The C.A.M. Report
Complementary and Alternative Medicine: Fair, Balanced, and to the Point
  • About this web log

    This blog is intended as an objective and dispassionate source of information on the latest CAM research. Since my background is in pharmacy and allopathic medicine, I view all CAM as advancing through the development pipeline to eventually become integrated into mainstream medical practice. Some will succeed while others fail. But all are treated fairly here.

  • About the author

    John Russo, Jr., PharmD, is president of The MedCom Resource, Inc. Previously, he was senior vice president of medical communications at www.Vicus.com, a complementary and alternative medicine website.

  • Common sense considerations

    The material on this weblog is for informational purposes. It is not medical advice or counsel. Be smart, consult your health professional before using CAM.

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    CAM Archive: Flawed study designs in acupuncture

    A couple of years ago Prof. Ernst evaluated the risk of bias in studies of acupuncture that use the A + B versus B study design.

    First, some background.

    A commonly used approach in the design of medical treatment studies is to randomly assign patients to usual care (A) plus the experimental treatment (B) or to usual care (A) alone — A + B vs A.

    At first glance, says Prof. Ernst, such comparisons may seem reasonable. However, on closer inspection, it’s doubtful that such studies are a fair scientific test of an experimental treatment such as acupuncture.

    Why?

    The A + B vs B study design stacks the deck against the possibility of a negative result, says Prof. Ernst. Even in the absence of any specific effect by the active treatment “B,” the results could be positive due to the following factors.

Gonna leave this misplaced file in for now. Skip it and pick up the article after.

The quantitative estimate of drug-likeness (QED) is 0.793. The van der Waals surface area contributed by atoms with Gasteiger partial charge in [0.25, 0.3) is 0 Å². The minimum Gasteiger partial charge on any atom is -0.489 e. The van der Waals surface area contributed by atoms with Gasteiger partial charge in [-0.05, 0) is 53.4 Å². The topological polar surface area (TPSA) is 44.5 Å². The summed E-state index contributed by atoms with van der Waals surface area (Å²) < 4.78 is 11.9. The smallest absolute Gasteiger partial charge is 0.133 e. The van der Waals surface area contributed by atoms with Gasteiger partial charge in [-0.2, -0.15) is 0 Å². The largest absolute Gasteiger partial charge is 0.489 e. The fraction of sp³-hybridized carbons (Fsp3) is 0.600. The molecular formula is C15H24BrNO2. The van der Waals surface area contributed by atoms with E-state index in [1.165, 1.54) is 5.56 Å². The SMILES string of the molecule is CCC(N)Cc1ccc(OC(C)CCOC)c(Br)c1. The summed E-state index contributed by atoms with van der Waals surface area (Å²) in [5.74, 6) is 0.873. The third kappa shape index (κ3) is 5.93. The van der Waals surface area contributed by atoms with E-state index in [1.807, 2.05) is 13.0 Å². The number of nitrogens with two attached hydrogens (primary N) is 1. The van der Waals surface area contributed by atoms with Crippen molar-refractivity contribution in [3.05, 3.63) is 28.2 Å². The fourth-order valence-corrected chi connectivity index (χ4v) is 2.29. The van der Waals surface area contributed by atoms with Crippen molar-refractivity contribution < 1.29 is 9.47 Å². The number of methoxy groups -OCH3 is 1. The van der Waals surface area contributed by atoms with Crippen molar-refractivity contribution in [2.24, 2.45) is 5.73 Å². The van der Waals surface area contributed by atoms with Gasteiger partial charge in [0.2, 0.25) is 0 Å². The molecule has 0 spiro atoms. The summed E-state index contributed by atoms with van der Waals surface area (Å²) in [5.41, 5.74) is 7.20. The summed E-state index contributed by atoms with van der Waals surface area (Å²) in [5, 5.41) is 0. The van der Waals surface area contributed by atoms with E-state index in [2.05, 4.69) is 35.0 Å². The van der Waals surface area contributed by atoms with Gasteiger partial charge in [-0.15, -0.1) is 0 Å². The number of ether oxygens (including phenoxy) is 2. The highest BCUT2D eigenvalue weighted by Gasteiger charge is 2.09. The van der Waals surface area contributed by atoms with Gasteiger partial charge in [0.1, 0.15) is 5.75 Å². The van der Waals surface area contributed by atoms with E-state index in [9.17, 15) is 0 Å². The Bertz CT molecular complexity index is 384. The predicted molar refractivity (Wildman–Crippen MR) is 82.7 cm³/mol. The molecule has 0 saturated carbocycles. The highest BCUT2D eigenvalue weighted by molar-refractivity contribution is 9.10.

• Nonspecific placebo effects
    • Additional care given to patients as a results of carrying out the study
    • The therapist-patient relationship or social desirability

    A further contributor could be the disappointment experienced by patients of the control group alone “A” when not receiving the experimental treatment “B” they might have hoped for.

    The bottom line?
    Yes, the A + B vs B study design is popular today.

    But when it comes to acupuncture, Prof. Ernst’s review of 13 studies revealed that the A + B vs B design for pain control studies is likely to produce false positive results (conclusion that the treatment has a positive effect when, in reality, it does not).

    He concludes that such studies may therefore not be adequate scientific tests of the effectiveness of acupuncture or other therapeutic interventions for that matter.

    The topic is important because, as this blog has documented, many studies of acupuncture have being conducted. Yet, poorly designed studies do nothing to advance the value of acupuncture. As a practical matter, they just provide ammunition for skeptics.

    8/4/08 21:25 JR

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